Newcastle Knights v Parramatta Eels
After a long wait to get off the mark, Stephen Kearney’s Eels finally opened their account against the Sea Eagles last week – and as such should present an intriguing challenge to a Knights side that hasn’t quite clicked so far in 2012 and will be without its captain.
In a major blow to Newcastle’s hopes skipper Kurt Gidley has been ruled out for a month with a knee injury. It’s almost a direct reversal of fortunes for Parramatta, who would be delighted at the way star fullback Jarryd Hayne slotted back into first grade last week following his own lengthy layoff with a knee problem.
But there’s certainly no reason to write off the Knights’ hopes – former Newcastle and NSW skipper Danny Buderus assumes the captaincy and along with the likes of chief playmaker Jarrod Mullen, fullback Darius Boyd and prop Kade Snowden will ensure the Knights are lacking in neither direction nor leadership.
Newcastle knocked off the in-form Bulldogs a fortnight ago and last week fought hard against competition frontrunners Melbourne, scoring three late tries in going down 34-22. They are sure to lift back on their home soil following two tough road trips.
It’s harder to gauge exactly where the Eels are at exactly – they were beyond woeful in back-to-back capitulations against the Cowboys and Panthers, but at times looked like world-beaters last week in a convincing 29-20 win over premiers Manly.
Even more pleasing for Kearney than the return of Hayne would have been the way the side refused to panic when Manly grabbed the lead for the first time in that match part way through the second half. Rather than going on to lose by 20, which seemed a distinct possibility based on previous weeks, the Eels dug in, hit straight back and then clung desperately to their lead.
The stats show how far the Eels improved on their previous outing: against Penrith they missed 32 tackles and made a coach-killing 15 errors. Against Manly it was a far more acceptable 20 missed tackles and seven errors.
Kearney has named exactly the same side as last week – with Esi Tonga again listed at centre despite being a late withdrawal with hamstring soreness last week. He takes the place of Ryan Morgan. Fuifui Moimoi and Joe Paulo have again been named on the bench although the pair started in place of Tim Mannah and Taniela Lasalo last week. Moimoi’s first hit-up against the Panthers came with his side already 22-0 down, so Kearney may again look to inject him early.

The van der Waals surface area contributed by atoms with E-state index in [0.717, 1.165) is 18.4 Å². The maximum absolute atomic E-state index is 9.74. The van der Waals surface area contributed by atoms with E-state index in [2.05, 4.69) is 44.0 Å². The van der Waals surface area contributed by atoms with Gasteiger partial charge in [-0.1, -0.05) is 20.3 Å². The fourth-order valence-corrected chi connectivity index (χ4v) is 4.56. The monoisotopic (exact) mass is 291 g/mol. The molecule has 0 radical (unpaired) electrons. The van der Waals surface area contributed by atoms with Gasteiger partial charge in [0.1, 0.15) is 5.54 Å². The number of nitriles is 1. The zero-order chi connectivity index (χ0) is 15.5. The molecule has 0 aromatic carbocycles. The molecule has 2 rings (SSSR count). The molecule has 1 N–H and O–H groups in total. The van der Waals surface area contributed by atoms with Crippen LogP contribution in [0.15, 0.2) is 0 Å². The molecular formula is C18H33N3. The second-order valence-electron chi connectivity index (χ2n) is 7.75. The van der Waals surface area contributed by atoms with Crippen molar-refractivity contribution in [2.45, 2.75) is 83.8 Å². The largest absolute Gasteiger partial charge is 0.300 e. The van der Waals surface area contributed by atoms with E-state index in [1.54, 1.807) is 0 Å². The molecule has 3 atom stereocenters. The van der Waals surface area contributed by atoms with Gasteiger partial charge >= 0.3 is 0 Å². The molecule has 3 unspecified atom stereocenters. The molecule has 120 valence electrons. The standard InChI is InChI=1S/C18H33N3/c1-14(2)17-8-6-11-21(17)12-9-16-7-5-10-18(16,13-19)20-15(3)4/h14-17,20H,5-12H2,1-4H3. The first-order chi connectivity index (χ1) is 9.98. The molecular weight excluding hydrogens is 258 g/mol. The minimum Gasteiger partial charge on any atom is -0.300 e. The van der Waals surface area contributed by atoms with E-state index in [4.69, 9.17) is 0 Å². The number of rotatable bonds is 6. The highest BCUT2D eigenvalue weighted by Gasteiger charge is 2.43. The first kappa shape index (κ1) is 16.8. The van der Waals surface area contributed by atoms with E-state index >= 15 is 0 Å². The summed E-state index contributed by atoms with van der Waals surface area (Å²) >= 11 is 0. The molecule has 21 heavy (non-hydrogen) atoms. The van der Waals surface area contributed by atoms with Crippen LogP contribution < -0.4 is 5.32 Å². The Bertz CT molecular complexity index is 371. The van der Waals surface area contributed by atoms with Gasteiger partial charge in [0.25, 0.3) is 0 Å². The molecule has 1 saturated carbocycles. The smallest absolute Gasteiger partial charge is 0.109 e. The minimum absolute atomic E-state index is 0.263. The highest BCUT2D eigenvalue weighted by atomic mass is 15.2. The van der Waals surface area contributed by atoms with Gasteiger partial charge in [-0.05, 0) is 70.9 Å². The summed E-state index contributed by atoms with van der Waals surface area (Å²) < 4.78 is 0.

And despite scoring another two tries for Wentworthville last week, fan favourite Luke Burt has again been overlooked for youngster Cheyse Blair, who put a horror night against Penrith behind him (opposite number Etu Uaisele scored a hat-trick) with a far stronger showing against Manly.
Knights coach Wayne Bennett has only made one change to his run-on side, with youngster Tyrone Roberts taking the halfback’s role and shifting Mullen to five eighth in Gidley’s absence. Matt Hilder has also been added to a five-man bench.
The loss of Gidley is a big one for the Knights – over the past five seasons they have won just seven of the 24 games he has missed.
Watch Out Knights: Talismanic fullback Jarryd Hayne showed exactly what he brings to this Eels outfit – both last week through his actions and in the previous four matches in his absence. The Eels jumped out of the blocks against the Warriors in Round 2 but fell apart when Hayne left the field, and last week earned their first victory of the season in his first full game.
Hayne looked to be under mountains of pressure in a floundering side last season as he tried to do it all himself. With off-season recruits Chris Sandow and Ben Roberts filling the playmaking roles it relieves the pressure on Hayne and allows him to choose when to inject himself. And he did so admirably last week, collecting a deft Roberts kick to open the scoring, throwing a perfect cut-out ball for winger Ken Sio to cross in the corner then later supporting a Roberts line-break to reclaim the lead – a point from which the Eels were never headed.
One try assist, two tries and a game-high 215 running metres, all while still troubled by a knee injury, underscores the danger Hayne presents.
Danger Sign: Hayne is at his most dangerous when watching the action from fullback. If the Eels side are pressing the line, Hayne prefers to sit back until he spots an opening – as he did in setting up Sio’s try last week – to slide up into the line and deliver one of those trademark cut-out passes or roll a grubber into the in-goal.
Watch Out Eels: Chief playmaker and Origin hopeful Jarrod Mullen has had a dominant start to the season but he will need to step up further in Gidley’s absence, and will no doubt also be keen to keep his name in the minds of Blues selectors. Mullen currently leads the club for line-breaks (four), tackle-breaks (16) and try assists (two) while his three tries are behind only winger James McManus.